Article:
Are Value Stocks and Defensives the Only Place to Be?

By Darrel Whitten

Surveys indicate that global investors are becoming increasingly anxious about inflation, and what this means for interest rates and monetary policy. Monetary policy around the globe (beginning with the FED’s policy) is seen as too sanguine on inflation, and investors fear that central bankers are falling behind the inflationary curve–implying that when central banks do move, they will have to tighten monetary policy more aggressively than if they had moved sooner. The fear is that there will be a repeat of 1994, when the FED raised rates in rapid succession and caused a correction in the stock market.

Consequently, these same global investors are becoming significantly more risk adverse, and are adopting more defensive portfolio allocations. The majority of these investors apparently remain overweight Japan, although this weighting may also be at risk if risk aversion progresses further.

The US “rate hike syndrome” has already caused the US NASDAQ to drop below its 200-day moving average, indicating that the current correction will be more prolonged. While watching the NASDAQ, some Japanese investors pay more attention to the Philadelphia SOX semiconductor index in terms of its influence on the Japanese market. At this juncture, the Philly SOX is in even worse shape than the NASDAQ. So much, in fact, it has recently rallied from an oversold position.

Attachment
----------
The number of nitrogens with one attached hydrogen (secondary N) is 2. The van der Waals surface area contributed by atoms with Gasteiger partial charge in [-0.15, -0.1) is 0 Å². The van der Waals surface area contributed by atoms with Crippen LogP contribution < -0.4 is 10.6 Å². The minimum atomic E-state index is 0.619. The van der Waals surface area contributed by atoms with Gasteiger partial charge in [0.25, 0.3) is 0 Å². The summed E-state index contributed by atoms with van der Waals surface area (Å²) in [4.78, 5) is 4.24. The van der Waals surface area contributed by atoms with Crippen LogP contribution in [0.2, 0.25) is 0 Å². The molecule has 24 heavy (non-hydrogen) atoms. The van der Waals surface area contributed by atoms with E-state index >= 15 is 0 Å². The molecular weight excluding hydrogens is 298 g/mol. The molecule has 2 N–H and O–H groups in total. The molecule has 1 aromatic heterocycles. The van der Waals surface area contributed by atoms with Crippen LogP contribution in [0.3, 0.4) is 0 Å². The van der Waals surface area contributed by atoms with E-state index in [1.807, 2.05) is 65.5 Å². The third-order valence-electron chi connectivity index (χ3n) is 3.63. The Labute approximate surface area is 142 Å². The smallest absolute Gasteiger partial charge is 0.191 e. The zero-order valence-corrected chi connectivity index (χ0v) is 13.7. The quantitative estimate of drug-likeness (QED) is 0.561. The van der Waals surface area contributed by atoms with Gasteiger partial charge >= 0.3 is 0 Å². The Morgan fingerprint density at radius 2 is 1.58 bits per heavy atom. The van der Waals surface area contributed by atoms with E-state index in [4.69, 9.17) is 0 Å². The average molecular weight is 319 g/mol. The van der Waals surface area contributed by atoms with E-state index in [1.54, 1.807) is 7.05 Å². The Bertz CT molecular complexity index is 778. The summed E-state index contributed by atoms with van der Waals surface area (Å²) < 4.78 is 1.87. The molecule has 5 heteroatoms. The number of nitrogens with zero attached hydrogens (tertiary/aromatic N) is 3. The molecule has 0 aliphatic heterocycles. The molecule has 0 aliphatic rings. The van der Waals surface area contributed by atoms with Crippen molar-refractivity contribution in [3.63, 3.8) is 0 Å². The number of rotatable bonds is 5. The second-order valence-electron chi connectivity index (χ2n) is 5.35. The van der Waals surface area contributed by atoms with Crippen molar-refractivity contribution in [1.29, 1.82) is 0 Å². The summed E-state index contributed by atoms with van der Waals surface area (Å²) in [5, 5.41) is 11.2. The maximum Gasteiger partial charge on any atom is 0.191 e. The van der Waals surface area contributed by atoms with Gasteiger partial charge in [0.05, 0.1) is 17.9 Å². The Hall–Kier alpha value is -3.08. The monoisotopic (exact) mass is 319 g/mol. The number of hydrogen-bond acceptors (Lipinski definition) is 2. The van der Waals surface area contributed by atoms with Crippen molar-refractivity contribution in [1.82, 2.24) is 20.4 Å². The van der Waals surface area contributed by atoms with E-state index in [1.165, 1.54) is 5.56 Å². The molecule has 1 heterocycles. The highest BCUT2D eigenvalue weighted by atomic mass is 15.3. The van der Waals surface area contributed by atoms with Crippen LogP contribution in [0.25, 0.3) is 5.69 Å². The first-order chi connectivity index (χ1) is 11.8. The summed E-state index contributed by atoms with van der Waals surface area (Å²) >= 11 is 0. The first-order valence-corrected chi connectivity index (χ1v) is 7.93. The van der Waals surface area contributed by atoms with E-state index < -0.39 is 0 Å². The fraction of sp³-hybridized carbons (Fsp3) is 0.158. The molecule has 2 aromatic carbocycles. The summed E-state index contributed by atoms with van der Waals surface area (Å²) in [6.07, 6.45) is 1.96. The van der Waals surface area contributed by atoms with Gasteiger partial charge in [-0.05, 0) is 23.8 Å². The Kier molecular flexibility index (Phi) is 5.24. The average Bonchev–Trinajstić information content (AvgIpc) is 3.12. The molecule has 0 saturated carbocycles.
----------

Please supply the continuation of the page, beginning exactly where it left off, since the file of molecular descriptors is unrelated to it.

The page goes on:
Japanese semi majors such as Advantest and Tokyo Electron have generally not participated in all but the early stages of the 60% rally seen in the Japanese market, and moreover have ignored their return to profitability. Tokyo Electron, Japan's largest semiconductor and liquid crystal display making equipment firm, booked an Y8.30 billion group net profit for FY2003 to March, 2004, reversing its year-earlier loss of Y41.55 billion. Brisk sales of chip-making tools to Japanese and other Asian semiconductor and display manufacturers lifted its group sales to Y529.65 billion, up 15% from Y460.58 billion a year earlier.